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Switching Immunosuppression From Cyclosporine to Tacrolimus in Kidney Transplant Recipients Based on CYP3A5 Genotyping

Wang, Xuebin, MS*; Yang, Yunyun, MS*; Liu, Zhengyue, BS*; Xiao, Chengwu, MD; Gao, Lihong, PhD*; Zhang, Wenjing, MS*; Zhang, Wenwen, BS*; Wang, Zhuo, PhD*

doi: 10.1097/FTD.0000000000000579
Short Communication

Background: Kidney transplant recipients on long-term cyclosporine (CsA) therapy may develop multiple adverse drug events, and immunosuppression conversion from CsA to tacrolimus (Tac) is an option. Genetic variations, especially cytochrome P450 (CYP) 3A5*3, affects Tac dosing. However, little information is available to guide the conversion with regards to patients' pharmacogenomics. We aimed to investigate whether CYP3A5, CYP3A4, and ABCB1 genotyping could contribute to a more precise and individualized initial dosing of Tac at the time of immunosuppressant conversion.

Methods: Genotypes of 5 candidate genes (CYP3A5*3, CYP3A4*1G, ABCB1C1236T, ABCB1C3435T, and ABCB1G2677T/A) were investigated by polymerase chain reaction and restriction fragment-length polymorphism methods in 46 adult kidney transplant recipients requiring immunosuppressant conversion from CsA to TAC. Associations between these functional genetic polymorphisms and the dose-adjusted trough concentrations of CsA and Tac were evaluated, retrospectively.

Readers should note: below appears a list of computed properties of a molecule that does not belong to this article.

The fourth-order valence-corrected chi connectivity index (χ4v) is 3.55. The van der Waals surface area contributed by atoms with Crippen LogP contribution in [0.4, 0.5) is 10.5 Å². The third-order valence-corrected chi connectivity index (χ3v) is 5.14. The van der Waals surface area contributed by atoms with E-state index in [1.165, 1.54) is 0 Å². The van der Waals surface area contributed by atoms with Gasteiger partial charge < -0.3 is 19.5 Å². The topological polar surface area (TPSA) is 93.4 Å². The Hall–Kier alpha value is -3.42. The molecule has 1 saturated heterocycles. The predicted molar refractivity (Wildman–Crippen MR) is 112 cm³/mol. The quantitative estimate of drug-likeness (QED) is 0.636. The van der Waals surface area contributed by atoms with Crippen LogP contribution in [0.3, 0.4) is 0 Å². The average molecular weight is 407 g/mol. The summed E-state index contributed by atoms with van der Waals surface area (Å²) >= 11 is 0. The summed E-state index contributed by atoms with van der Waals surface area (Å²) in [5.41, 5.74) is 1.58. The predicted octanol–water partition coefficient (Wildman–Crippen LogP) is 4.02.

Results: Based on the linear regression analysis, CYP3A5 expressers (*1/*1 and *1/*3) had lower Tac dose-adjusted trough concentrations on days 7, 14, 21, and 28, and they required 1.40- to 1.75-fold higher daily dose to reach the target concentration compared with nonexpressers (*3/*3) on day 28 [0.07 (0.06–0.09) mg/kg/d versus 0.05 (0.02–0.06) mg/kg/d, P = 0.001]. CYP3A4*1G or ABCB1 genetic polymorphisms had no effect on the Tac dose-adjusted trough concentrations.

Conclusions: Our preliminary study supports the use of CYP3A5 genotyping to guide the initial dosing of Tac when converting the immunosuppression therapy from CsA to Tac.

Departments of *Pharmacy; and

Urinary Surgery, Shanghai Changhai Hospital, Second Military Medical University, Shanghai, China.

Correspondence: Zhuo Wang, PhD, Department of Pharmacy, Shanghai Changhai Hospital, Second Military Medical University, Shanghai 200433, China (e-mail:

Supported by Shanghai Municipal Commission of Health and Family Flanning-Construction of clinical pharmacy service system (2016ZB0303), scientific research project of hospital pharmacy of Shanghai Pharmaceutical Association (2017-YY-02-13), and military construction of the national key clinical specialist-clinical pharmacy.

X. Wang, Y. Yang, and Z. Liu have contributed equally to this work.

The authors declare no conflict of interest.

Received April 17, 2018

Accepted October 04, 2018

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